Castel Rigone: white dots on a mountain ridge across Lake Trasimeno

Last Saturday, Oct. 12th, Castel Rigone suffered another tough loss, away vs. Casertana. As one match report put it: “Casertana won 1-0 at the end [goal at 72′] of a knockout more than ever undeserved. One goal was disallowed for a highly dubious offside by Tranchitella [of Castel Rigone] in the second half, and another four other scoring chances were wasted by the Rigonians. The white-and-blues were punished for their only blunder.” (“La Casertana vince 1-0 al termine di un ko quanto mai immeritato. Un gol annulato per un fuorigioco molto dubbio a Tranchitella nella ripresa e altre quattro palle gol sprecate dai rigonesi. Biancoblù puniti nell’unico svarione.”)

Hoping to stave off late-game stumbles, the management began to shore up the team, acquiring 24-year-old defender Gianluigi Bianco from Avellino in Serie B (two levels up). Now second from bottom, they faced a long climb up the table, which they began this past weekend on Oct. 19 at home vs. Tuttocuoio (the name means “all leather”), a team from the town of San Miniato halfway between Florence and Pisa in Tuscany.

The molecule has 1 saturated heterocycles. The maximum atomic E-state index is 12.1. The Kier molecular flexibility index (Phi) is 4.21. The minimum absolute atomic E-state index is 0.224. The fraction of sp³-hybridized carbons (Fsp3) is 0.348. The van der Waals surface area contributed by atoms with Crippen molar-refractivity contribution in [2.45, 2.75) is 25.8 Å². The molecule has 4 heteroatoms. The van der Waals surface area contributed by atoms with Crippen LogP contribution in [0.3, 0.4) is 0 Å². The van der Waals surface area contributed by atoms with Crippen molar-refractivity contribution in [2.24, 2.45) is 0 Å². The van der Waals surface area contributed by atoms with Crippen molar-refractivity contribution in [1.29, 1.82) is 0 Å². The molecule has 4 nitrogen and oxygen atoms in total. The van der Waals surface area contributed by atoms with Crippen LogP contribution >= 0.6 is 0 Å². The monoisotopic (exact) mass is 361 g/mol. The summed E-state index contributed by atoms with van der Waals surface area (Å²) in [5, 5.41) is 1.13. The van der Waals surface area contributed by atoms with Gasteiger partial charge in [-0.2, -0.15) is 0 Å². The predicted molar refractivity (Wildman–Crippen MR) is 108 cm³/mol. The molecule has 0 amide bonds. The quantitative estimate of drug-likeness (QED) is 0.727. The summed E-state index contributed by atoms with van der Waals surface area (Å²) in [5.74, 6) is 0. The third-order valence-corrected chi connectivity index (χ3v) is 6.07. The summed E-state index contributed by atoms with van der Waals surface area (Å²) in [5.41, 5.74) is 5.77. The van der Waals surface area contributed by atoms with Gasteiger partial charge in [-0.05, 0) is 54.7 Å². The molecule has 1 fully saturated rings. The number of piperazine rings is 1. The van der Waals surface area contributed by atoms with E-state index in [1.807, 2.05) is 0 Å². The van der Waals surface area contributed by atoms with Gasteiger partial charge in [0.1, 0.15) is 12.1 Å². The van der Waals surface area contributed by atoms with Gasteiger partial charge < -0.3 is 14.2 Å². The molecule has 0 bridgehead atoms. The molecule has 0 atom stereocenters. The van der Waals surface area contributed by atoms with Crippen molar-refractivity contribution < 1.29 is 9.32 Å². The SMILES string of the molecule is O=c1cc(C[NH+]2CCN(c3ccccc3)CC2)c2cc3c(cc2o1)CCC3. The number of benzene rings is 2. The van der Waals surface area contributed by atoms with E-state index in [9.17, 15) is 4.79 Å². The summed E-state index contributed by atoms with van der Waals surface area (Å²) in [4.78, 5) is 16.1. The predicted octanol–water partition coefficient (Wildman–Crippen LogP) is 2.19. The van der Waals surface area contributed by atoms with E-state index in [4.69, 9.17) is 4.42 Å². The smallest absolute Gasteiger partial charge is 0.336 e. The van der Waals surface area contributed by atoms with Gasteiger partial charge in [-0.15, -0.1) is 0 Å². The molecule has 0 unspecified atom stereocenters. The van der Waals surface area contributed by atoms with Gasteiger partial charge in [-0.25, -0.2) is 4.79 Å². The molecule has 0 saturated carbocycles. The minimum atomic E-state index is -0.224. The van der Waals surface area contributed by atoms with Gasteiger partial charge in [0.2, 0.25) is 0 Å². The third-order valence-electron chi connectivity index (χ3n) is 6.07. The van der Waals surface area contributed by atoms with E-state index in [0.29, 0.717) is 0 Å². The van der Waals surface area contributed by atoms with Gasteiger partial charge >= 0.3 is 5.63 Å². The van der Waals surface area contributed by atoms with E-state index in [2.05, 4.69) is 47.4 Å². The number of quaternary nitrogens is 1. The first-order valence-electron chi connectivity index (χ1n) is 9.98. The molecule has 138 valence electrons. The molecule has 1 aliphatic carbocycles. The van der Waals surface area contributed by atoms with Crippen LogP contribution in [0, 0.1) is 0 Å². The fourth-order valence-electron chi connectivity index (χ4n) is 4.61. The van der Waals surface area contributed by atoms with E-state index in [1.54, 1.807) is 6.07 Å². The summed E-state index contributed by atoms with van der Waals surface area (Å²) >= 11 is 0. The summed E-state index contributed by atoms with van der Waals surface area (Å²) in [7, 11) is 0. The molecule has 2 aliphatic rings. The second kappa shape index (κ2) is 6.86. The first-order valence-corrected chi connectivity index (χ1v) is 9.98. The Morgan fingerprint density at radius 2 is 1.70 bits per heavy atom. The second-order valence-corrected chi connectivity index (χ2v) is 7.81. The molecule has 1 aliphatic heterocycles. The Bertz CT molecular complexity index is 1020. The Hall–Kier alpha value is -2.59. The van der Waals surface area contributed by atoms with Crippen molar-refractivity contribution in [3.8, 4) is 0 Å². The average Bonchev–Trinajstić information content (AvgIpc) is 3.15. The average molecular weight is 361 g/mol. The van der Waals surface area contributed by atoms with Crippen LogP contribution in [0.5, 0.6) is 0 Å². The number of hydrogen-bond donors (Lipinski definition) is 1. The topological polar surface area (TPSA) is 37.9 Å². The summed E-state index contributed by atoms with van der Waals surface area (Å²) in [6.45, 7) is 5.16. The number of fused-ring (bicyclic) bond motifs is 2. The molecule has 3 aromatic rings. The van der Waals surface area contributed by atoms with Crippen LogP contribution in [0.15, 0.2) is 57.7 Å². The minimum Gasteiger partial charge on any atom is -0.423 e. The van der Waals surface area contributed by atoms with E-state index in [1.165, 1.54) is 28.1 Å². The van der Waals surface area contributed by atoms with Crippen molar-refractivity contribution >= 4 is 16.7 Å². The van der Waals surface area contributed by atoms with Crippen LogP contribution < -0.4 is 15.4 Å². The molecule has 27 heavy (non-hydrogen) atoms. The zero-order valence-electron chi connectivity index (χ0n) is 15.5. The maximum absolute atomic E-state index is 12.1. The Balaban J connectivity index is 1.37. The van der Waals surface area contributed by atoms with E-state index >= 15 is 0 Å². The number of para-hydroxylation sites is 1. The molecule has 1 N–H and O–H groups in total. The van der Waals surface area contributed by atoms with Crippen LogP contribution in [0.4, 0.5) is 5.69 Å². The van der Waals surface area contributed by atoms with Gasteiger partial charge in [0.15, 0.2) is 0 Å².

Any commentator who covers soccer eventually curses themselves to repeat this banality: “you have to score more goals than the opposition.” Sometimes this is even pitched as a ‘philosophy’ for a ‘simple game’, either in all desperate seriousness, or as a jaded joke about how hard that simple game actually is. Jean Paul Sartre said [I am still digging for the original source]: “Au football, tout est compliqué par la présence de l’équipe adverse.” “In football, everything is complicated by the presence of the opposite team.” The truth is, despite playing hard and well enough to earn results, Castel Rigone have had difficulty scoring goals. And fashioning a goal in soccer is the single most difficult “scoring act” in any sport. Here are recent average numbers of points scored in major team sports:

What are some philosophical and ethical implications of these data?

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